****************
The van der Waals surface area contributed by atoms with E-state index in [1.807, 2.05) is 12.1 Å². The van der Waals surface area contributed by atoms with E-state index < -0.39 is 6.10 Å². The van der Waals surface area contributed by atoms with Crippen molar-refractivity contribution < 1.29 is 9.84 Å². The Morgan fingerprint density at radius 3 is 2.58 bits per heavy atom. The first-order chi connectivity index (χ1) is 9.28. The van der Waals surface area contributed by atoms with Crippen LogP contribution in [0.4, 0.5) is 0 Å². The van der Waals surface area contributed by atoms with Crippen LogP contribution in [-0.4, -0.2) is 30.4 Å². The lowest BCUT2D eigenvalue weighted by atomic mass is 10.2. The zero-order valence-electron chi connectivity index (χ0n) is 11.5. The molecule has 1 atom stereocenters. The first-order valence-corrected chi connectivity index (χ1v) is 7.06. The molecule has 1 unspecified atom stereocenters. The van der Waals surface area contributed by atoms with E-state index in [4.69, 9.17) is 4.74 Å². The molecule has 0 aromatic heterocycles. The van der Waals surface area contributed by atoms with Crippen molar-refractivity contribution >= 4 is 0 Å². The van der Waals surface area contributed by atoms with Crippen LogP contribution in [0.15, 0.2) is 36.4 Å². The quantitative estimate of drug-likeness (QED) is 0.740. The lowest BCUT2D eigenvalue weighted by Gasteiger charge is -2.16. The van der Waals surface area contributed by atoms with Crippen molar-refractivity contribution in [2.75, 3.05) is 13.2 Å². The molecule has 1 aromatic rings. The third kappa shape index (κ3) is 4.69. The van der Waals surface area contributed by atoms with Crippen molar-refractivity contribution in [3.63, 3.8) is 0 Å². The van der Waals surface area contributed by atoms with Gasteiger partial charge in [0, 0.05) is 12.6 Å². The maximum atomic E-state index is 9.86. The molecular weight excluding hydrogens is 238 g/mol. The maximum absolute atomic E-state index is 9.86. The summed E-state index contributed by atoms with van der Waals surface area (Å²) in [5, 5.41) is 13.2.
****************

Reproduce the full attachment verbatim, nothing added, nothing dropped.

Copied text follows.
The van der Waals surface area contributed by atoms with E-state index in [1.807, 2.05) is 12.1 Å². The van der Waals surface area contributed by atoms with E-state index < -0.39 is 6.10 Å². The van der Waals surface area contributed by atoms with Crippen molar-refractivity contribution < 1.29 is 9.84 Å². The Morgan fingerprint density at radius 3 is 2.58 bits per heavy atom. The first-order chi connectivity index (χ1) is 9.28. The van der Waals surface area contributed by atoms with Crippen LogP contribution in [0.4, 0.5) is 0 Å². The van der Waals surface area contributed by atoms with Crippen LogP contribution in [-0.4, -0.2) is 30.4 Å². The lowest BCUT2D eigenvalue weighted by atomic mass is 10.2. The zero-order valence-electron chi connectivity index (χ0n) is 11.5. The molecule has 1 atom stereocenters. The first-order valence-corrected chi connectivity index (χ1v) is 7.06. The molecule has 1 unspecified atom stereocenters. The van der Waals surface area contributed by atoms with E-state index in [4.69, 9.17) is 4.74 Å². The molecule has 0 aromatic heterocycles. The van der Waals surface area contributed by atoms with Crippen molar-refractivity contribution >= 4 is 0 Å². The van der Waals surface area contributed by atoms with Crippen LogP contribution in [0.15, 0.2) is 36.4 Å². The quantitative estimate of drug-likeness (QED) is 0.740. The lowest BCUT2D eigenvalue weighted by Gasteiger charge is -2.16. The van der Waals surface area contributed by atoms with Crippen molar-refractivity contribution in [2.75, 3.05) is 13.2 Å². The molecule has 1 aromatic rings. The third kappa shape index (κ3) is 4.69. The van der Waals surface area contributed by atoms with Crippen molar-refractivity contribution in [3.63, 3.8) is 0 Å². The van der Waals surface area contributed by atoms with Gasteiger partial charge in [0, 0.05) is 12.6 Å². The maximum atomic E-state index is 9.86. The molecular weight excluding hydrogens is 238 g/mol. The maximum absolute atomic E-state index is 9.86. The summed E-state index contributed by atoms with van der Waals surface area (Å²) in [5, 5.41) is 13.2.